I started reading the spiritual books, meditating, going to therapy, journaling, doing yoga, and chanting -not to accept myself but to FIX myself. I stayed IN ACTION all of the time, soaking up every opportunity to “better myself” with the ultimate goal of finding a formidable plateau exempt from a vulnerable and fragile life. But life, by definition, is growth. So hanging in some euphoric plateau would actually just be heaven (aka death). I know, it’s super unfortunate. The whole “we’re on Earth to grow” business can be such a BUZZKILL. But why is it so scary to accept ourselves as imperfect? I mean, all magnificent art is built around imperfection. I remember doing a short study with an acting coach here in LA. We were talking about being in the audition room and how all of us actors want to go into the room and do a perfect job. She said, “ No one wants perfect. We watch movies and TV to watch other humans’ flaws and imperfections. It’s your flaws that MAKE YOU INTERESTING TO WATCH. You’d never watch a movie, read a book, or listen to a song about someone who is ‘perfect.’ What a snooze.” That inspired me- what if I could just let myself be, accept myself, and stop obsessing over every little mistake I made?
After all of that work I did to avoid my own humanity, I got sick. (I feel like this is the correct time to say, “isn’t it ironic,” but I’d hate for a bunch of controlling assholes to attack me with, “that isn’t what ironic means” after I write a whole essay on imperfection. OH, that would be ironic too, wouldn’t it?). Illness: the thing you think will never happen to you until it fucking does. I remember thinking that I wouldn’t fall prey to Lyme Disease like all the other weak people did; I’d be better in two months, at most. As time “ticked” by (see what I did there?), and I wasn’t getting better but getting sicker, I turned back to my favored tool: shame. And I used it to beat the shit out of myself. I blamed myself for the illness. I must be manifesting it, I thought, I’m weak, what’s wrong with me? I tormented myself for months, maybe even a year. When my beat-downs were getting so powerful that they became life or death, I started to aggressively seek a new way. That’s when I came to the conclusion that I had wasted my life trying to outsmart my humanity. I was on a scavenger hunt for something that never even existed. Talk about a buzzkill. I didn’t need to be healthy to be worthy. I didn’t need to look pretty or be sparkly or always have my wits about me. It has been through my battle with illness that I accepted myself as a flawed human…sometimes.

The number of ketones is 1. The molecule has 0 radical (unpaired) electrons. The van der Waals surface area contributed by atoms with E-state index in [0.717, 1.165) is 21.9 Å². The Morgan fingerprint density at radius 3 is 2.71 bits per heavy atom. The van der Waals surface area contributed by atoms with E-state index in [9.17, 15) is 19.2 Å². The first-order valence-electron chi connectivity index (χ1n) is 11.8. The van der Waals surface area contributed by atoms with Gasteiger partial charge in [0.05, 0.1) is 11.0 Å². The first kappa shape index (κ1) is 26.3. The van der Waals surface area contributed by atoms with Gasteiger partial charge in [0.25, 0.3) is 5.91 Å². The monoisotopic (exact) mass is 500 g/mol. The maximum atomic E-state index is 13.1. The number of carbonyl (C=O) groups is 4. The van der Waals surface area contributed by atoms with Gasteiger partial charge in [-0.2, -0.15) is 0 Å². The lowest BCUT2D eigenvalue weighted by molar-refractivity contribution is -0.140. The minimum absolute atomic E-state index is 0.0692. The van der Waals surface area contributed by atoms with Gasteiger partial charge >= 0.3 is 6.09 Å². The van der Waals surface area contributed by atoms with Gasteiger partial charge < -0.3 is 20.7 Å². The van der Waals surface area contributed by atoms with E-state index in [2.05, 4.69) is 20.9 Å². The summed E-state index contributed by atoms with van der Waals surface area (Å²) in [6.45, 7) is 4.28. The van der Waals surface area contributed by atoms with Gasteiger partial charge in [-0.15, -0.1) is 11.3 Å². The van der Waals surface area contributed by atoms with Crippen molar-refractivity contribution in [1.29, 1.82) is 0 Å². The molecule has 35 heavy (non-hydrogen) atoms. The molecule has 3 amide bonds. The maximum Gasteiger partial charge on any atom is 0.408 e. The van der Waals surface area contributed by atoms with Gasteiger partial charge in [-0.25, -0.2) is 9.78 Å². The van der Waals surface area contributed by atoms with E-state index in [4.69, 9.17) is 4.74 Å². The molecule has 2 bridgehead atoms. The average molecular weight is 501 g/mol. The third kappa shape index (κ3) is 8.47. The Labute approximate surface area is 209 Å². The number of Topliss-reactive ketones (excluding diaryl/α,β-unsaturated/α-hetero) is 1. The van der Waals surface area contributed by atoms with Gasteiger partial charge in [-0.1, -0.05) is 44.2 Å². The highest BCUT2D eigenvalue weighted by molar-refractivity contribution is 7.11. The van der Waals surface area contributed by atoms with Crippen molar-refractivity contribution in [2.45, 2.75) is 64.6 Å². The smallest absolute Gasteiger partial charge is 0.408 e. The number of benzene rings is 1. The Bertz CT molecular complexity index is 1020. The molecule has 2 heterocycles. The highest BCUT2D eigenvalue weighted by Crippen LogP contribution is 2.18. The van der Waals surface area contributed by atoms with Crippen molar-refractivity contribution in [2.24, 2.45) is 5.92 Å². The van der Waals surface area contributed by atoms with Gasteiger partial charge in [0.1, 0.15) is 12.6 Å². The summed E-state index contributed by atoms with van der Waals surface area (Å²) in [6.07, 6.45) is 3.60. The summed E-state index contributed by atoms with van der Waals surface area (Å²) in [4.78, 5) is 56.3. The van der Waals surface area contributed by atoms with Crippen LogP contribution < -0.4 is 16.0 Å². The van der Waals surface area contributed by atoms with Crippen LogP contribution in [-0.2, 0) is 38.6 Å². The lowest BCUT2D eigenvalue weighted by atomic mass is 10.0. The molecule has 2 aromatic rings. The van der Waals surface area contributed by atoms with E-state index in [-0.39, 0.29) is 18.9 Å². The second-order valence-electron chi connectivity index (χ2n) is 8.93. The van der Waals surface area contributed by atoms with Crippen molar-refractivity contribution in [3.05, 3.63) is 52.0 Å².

I didn’t LEARN; I’m learnING. The desire to outsmart my humanity still creeps in on me in unarmed moments—like last week during my IVIG, and even this afternoon when someone mentioned that I looked tired, and I heard, “you look pitiful and weak. You’re an embarrassing disgrace.” Why do we always get so offended when someone suggests we look tired? Why is it such an insult to be human? Today, I’m capable of recognizing those thoughts as unproductive, calling a loving friend, and forgiving myself for whatever mistakes I may have made. I’m capable of allowing myself to be tired— to love myself anyway. But sometimes I spiral into the darkness, anyway. I’m failing…better.
When I was like 19, I was having one of many heart- pounding tantrums about a boy. I stood in a circle of girls on a street corner in NYC puffing down cigarettes. I was in the quick sand of obsessiveness, talking in hysterics about whether or not he liked me, when he would call, or how to make him love me again- who knows – all of those big deals were such a blur once the next boy showed up. I looked at my 3 girlfriends around me, embarrassed, feeling like I couldn’t escape my own insanity, and said, “I know- I need to get over this.Oh God, I’m being so annoying.. who would ever want to be friends with me like this.” One of my friends smiled and said, “What? No, Jackie, I love you. And I don’t love you in spite of your ‘crazy’ I love you for it.”
I had never heard such an idea expressed. I try, and sometimes fail, to love myself and you for our collective crazy- our humanity. And when I fall short, I remember what Samuel Beckett said, “Try. Try Again. Fail. Fail better.”
With Fun and Love,